Self-maintaining solar power systems deliver electricity in impoverished regions

25 January 2012 – Three hundred children in a remote school in Kenya now have electricity thanks to the successful installation of a portable experimental solar power system there. The design, developed as part of the IEEE Humanitarian Technology Challenge (HTC) Reliable Electricity Solution, is engineered in a way that is self-maintaining and user intuitive. The challenge was to design a system that people in rural, impoverished areas — many whom are both illiterate and non-technical — could easily use, operate, and repair. A team of IEEE volunteer experts led by Butch Shadwell of the IEEE Industrial Electronics Society and Dr. Pritpal Singh of the IEEE Power and Energy Society met in 2010 to figure out a way to solve this problem. Together they designed a self-maintaining solar power system that employs internal management intelligence far greater than what is normally found in a unit its size.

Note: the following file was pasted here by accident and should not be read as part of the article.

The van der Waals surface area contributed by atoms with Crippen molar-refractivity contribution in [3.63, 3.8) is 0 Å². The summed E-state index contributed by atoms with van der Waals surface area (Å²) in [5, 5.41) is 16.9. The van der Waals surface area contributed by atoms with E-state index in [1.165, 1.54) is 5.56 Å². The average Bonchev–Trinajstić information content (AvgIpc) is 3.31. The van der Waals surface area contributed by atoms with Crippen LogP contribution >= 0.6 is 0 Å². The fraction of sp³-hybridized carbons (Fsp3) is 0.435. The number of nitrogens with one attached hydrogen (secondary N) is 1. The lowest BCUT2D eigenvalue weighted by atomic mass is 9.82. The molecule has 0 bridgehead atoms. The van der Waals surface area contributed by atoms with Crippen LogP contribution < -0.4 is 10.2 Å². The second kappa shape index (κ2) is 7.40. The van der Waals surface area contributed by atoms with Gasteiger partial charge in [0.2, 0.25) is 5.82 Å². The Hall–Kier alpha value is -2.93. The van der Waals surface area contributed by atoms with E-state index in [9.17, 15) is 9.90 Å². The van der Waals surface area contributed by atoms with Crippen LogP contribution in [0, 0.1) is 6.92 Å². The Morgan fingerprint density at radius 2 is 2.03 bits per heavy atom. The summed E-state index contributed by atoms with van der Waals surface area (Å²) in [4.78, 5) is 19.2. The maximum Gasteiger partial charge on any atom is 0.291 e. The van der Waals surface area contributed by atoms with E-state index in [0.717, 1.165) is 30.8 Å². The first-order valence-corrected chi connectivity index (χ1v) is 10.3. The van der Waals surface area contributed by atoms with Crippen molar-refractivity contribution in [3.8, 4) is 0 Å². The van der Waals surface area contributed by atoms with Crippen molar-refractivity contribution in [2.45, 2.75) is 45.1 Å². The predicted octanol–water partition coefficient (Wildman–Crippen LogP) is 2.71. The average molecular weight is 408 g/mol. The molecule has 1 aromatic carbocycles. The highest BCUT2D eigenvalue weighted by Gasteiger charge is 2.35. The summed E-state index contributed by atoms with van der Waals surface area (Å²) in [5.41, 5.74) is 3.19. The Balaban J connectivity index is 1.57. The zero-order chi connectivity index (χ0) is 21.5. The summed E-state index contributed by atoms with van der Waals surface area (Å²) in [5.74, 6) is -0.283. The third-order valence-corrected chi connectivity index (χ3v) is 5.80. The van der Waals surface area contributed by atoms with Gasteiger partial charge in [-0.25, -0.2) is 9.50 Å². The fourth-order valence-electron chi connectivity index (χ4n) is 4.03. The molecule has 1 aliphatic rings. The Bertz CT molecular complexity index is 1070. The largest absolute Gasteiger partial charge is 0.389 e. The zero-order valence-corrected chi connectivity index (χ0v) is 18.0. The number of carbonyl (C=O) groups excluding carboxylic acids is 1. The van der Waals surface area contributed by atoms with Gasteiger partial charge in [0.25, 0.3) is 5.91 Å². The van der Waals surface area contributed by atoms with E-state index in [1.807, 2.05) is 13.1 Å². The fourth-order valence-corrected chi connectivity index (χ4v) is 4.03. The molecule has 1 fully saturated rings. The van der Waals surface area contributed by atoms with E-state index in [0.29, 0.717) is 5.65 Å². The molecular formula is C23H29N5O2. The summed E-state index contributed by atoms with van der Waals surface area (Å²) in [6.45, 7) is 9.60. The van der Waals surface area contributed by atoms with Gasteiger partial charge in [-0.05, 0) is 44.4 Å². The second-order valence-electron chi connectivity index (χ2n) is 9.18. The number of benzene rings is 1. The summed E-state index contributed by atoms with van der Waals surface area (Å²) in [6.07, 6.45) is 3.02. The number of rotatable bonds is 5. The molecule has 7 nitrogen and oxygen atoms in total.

So far, test units have been installed in four locations: In Waslala, Nicaragua at a Catholic Parrish, to provide reliable lighting and refrigeration to a pharmacy as part of a program to provide medical care to the poor; In San Juan Yaro, Nicaragua, in a farm house that supports a women’s health program, including HIV diagnosis and support; In Sirua Aulo Academy near Kilgoris, Kenya, where most students had never before seen an electric light in a building; and in Delaware County Community College (USA) for a program to teach students about solar power. A fifth system is scheduled to be installed at a remote medical clinic in Ghana this year.

All units have functioned well in a wide range of environments among various users. The self-maintaining solar power system is expected to become more affordable over time, as emergency first responders purchase units to support operations in disaster areas, increasing the economies of scale. As a result, non-governmental organizations (NGOs) should be able to finance it in the future for remote medical clinics and private use in impoverished areas.

The IEEE Humanitarian Technology Challenge, or HTC, is a part of Engineering for Change, in which IEEE is a supporter. Engineering for Change provides a forum to connect, collaborate, solve challenges and share knowledge among a growing community of engineers, technologists, social scientists, NGOs, local governments and community advocates, who are dedicated to improving the quality of life all over the world.


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